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AI sorts crops from weeds

stout weeder
The Stout Smart Cultivator (courtesy Stout)

The big money in American agriculture is in the major commodities such as corn, soybeans, and wheat. It would make sense that technological innovation would focus on these areas.

Headshot of Richard Smoley

Yet tech innovations in specialty crops sometimes precede innovations for the big commodities. One example is a smart harvester that can tell the difference between weeds and crops in vegetables. It’s the creation of Stout, an artificial intelligence company based in Salinas, CA.

“The Stout Smart Cultivator is a software-defined, tractor drawn implement that uses machine vision and artificial intelligence to cultivate and weed fields using mechanical blades,” says the company’s website. “We built the Smart Cultivator because everything else kept breaking down in the field and removing crops as well as weeds.”

“The six-row cultivator is guided by cameras, LED lights and on-wheel speed sensors that work in tandem to allow it to sweep around plants and cultivate weeds,” writes Chris Torres in Farm Progress. ‘Smart cultivator’ is impressive technology (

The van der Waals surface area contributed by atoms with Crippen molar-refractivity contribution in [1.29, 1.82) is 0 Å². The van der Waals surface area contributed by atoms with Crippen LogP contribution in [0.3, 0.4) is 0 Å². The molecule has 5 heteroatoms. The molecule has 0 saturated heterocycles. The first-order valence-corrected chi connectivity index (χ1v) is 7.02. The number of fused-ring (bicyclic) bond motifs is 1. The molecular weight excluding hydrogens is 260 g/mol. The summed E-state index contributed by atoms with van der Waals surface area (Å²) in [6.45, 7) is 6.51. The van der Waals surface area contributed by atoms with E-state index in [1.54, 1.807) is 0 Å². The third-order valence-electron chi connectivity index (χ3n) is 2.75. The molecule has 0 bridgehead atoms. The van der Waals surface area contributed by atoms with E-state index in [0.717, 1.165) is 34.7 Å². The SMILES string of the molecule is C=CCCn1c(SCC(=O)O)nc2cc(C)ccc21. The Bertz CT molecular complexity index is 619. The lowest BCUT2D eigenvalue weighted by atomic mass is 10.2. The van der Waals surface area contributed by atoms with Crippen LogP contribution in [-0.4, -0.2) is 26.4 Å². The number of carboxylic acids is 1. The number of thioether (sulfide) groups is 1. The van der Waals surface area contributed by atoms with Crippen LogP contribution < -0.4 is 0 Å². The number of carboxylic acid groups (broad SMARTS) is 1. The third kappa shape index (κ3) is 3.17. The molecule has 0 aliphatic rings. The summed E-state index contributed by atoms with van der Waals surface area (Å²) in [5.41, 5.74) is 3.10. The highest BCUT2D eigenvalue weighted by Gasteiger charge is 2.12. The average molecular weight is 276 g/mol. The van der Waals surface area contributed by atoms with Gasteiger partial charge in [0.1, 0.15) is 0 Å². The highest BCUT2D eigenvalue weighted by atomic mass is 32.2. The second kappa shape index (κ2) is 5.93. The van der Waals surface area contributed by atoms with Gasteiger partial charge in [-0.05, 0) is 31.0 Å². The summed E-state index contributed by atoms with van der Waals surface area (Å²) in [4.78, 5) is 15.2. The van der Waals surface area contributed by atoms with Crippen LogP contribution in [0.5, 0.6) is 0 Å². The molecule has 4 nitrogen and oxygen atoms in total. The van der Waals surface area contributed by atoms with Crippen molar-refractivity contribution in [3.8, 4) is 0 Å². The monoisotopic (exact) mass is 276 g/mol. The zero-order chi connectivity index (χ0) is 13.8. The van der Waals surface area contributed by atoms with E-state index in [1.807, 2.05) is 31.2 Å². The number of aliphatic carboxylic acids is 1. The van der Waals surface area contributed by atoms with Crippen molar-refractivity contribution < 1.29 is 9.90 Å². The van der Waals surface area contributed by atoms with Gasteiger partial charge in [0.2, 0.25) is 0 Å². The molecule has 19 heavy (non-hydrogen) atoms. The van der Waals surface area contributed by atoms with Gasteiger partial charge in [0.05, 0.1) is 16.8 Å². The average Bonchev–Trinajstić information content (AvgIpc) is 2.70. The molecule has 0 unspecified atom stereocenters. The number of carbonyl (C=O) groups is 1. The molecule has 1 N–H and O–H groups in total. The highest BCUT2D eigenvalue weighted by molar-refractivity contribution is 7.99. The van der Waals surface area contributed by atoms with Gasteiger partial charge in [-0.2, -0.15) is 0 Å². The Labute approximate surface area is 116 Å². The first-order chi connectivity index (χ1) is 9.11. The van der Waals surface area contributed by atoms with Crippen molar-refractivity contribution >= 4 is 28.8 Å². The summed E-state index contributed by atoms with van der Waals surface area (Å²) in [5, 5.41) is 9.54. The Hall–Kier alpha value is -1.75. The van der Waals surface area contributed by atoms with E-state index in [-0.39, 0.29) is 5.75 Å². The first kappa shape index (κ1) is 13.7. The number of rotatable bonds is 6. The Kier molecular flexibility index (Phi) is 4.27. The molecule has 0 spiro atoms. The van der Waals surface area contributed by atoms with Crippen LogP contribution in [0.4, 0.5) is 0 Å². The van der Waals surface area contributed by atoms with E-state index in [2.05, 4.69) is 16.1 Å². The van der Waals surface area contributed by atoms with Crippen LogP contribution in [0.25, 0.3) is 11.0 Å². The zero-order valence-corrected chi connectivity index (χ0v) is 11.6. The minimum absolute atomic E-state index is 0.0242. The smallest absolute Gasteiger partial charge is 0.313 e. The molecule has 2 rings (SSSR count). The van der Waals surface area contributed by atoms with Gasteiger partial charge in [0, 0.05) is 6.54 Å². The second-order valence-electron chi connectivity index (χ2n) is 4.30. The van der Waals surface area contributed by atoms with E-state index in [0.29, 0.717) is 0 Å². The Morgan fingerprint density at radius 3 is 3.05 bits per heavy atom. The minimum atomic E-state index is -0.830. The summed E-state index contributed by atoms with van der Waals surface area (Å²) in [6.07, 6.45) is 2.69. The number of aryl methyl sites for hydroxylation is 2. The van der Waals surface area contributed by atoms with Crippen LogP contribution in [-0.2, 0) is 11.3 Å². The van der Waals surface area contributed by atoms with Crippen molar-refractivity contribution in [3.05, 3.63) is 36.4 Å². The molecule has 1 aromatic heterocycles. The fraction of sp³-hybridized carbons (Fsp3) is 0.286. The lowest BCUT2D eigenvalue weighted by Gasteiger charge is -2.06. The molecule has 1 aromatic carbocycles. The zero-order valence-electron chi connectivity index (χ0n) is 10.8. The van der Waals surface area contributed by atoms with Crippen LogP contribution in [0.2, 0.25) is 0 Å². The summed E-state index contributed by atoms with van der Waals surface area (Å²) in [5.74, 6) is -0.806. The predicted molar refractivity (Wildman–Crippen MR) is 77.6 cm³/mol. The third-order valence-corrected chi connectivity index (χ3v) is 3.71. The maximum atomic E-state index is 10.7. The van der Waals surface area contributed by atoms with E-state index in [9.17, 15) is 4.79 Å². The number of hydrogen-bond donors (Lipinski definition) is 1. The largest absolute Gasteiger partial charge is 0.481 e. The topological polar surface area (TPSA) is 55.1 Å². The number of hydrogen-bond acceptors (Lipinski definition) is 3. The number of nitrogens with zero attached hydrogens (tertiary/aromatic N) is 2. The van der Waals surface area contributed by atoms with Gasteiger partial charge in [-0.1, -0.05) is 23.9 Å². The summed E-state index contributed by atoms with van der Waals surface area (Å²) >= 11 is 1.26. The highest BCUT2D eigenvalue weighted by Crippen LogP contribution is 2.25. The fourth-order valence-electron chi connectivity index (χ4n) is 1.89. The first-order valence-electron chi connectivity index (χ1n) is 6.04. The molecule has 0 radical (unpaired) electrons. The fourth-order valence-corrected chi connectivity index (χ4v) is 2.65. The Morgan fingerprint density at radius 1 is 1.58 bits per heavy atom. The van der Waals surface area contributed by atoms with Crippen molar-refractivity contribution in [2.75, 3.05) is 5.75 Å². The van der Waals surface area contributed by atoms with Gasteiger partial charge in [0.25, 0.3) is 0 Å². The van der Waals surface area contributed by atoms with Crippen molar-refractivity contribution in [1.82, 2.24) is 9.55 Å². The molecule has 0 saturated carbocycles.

Stout introduced the machine in 2021, but New Holland, the major tractor manufacturer, has bought into the company and is selling the cultivator through its dealers.

“Each Smart Cultivator clears 1-2 acres per hour depending on soil conditions using mechanical blades controlled by our proprietary AI model that recognizes each weed and each plant individually with 99.99% accuracy. No crop kills,” says Stout.

“Since the machines are software-defined, their capabilities will only increase over time which protects your investment and ensures that your Stout implements continue to add more and more value to your program the longer you own them,” we are also told.

Other features:

• A self-tuning AI vision system

• Precision seed line tracking allows for tight machine to plant spacing

• Automatic bed height control to eliminate bed pressure

• A floating 3-point hitch, which allows machine to move independently from tractor

The cultivator is priced at around $300,000. Each cultivator can remove about 25-30 people from the field, the company claims. “Perhaps even more valuable is the control the machine gives you by enabling you to weed your fields when you need to instead of when a weeding crew is available.”

People in or near Illinois can check out the new machine at the Farm Progress Show in Decatur, IL, August 29-31.


Richard Smoley, contributing editor for Blue Book Services, Inc., has more than 40 years of experience in magazine writing and editing, and is the former managing editor of California Farmer magazine. A graduate of Harvard and Oxford universities, he has published 13 books.